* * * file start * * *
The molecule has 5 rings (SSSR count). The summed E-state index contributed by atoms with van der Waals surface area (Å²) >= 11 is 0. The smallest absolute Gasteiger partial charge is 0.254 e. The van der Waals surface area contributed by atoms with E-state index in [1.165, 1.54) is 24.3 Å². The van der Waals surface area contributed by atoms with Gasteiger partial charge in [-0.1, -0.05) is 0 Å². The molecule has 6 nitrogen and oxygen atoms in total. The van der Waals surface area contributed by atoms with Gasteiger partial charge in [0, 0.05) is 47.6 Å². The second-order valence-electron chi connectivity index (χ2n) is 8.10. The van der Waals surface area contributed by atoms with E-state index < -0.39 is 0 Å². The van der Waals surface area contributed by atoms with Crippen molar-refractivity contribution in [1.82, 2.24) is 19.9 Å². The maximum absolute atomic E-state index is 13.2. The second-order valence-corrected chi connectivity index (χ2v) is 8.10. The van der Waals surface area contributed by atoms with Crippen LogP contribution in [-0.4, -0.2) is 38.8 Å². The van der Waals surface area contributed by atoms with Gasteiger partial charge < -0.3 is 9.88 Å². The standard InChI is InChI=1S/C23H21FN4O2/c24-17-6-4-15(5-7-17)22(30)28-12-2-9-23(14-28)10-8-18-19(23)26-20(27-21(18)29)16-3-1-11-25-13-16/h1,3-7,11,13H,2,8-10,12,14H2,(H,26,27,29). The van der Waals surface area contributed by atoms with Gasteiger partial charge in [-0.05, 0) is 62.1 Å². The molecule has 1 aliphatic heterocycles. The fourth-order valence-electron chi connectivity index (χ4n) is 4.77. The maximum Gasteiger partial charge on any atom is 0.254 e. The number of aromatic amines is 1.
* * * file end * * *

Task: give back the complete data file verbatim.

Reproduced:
The molecule has 5 rings (SSSR count). The summed E-state index contributed by atoms with van der Waals surface area (Å²) >= 11 is 0. The smallest absolute Gasteiger partial charge is 0.254 e. The van der Waals surface area contributed by atoms with E-state index in [1.165, 1.54) is 24.3 Å². The van der Waals surface area contributed by atoms with Gasteiger partial charge in [-0.1, -0.05) is 0 Å². The molecule has 6 nitrogen and oxygen atoms in total. The van der Waals surface area contributed by atoms with Gasteiger partial charge in [0, 0.05) is 47.6 Å². The second-order valence-electron chi connectivity index (χ2n) is 8.10. The van der Waals surface area contributed by atoms with E-state index < -0.39 is 0 Å². The van der Waals surface area contributed by atoms with Crippen molar-refractivity contribution in [1.82, 2.24) is 19.9 Å². The maximum absolute atomic E-state index is 13.2. The second-order valence-corrected chi connectivity index (χ2v) is 8.10. The van der Waals surface area contributed by atoms with Crippen LogP contribution in [-0.4, -0.2) is 38.8 Å². The van der Waals surface area contributed by atoms with Gasteiger partial charge < -0.3 is 9.88 Å². The standard InChI is InChI=1S/C23H21FN4O2/c24-17-6-4-15(5-7-17)22(30)28-12-2-9-23(14-28)10-8-18-19(23)26-20(27-21(18)29)16-3-1-11-25-13-16/h1,3-7,11,13H,2,8-10,12,14H2,(H,26,27,29). The van der Waals surface area contributed by atoms with Gasteiger partial charge in [-0.05, 0) is 62.1 Å². The molecule has 1 aliphatic heterocycles. The fourth-order valence-electron chi connectivity index (χ4n) is 4.77. The maximum Gasteiger partial charge on any atom is 0.254 e. The number of aromatic amines is 1.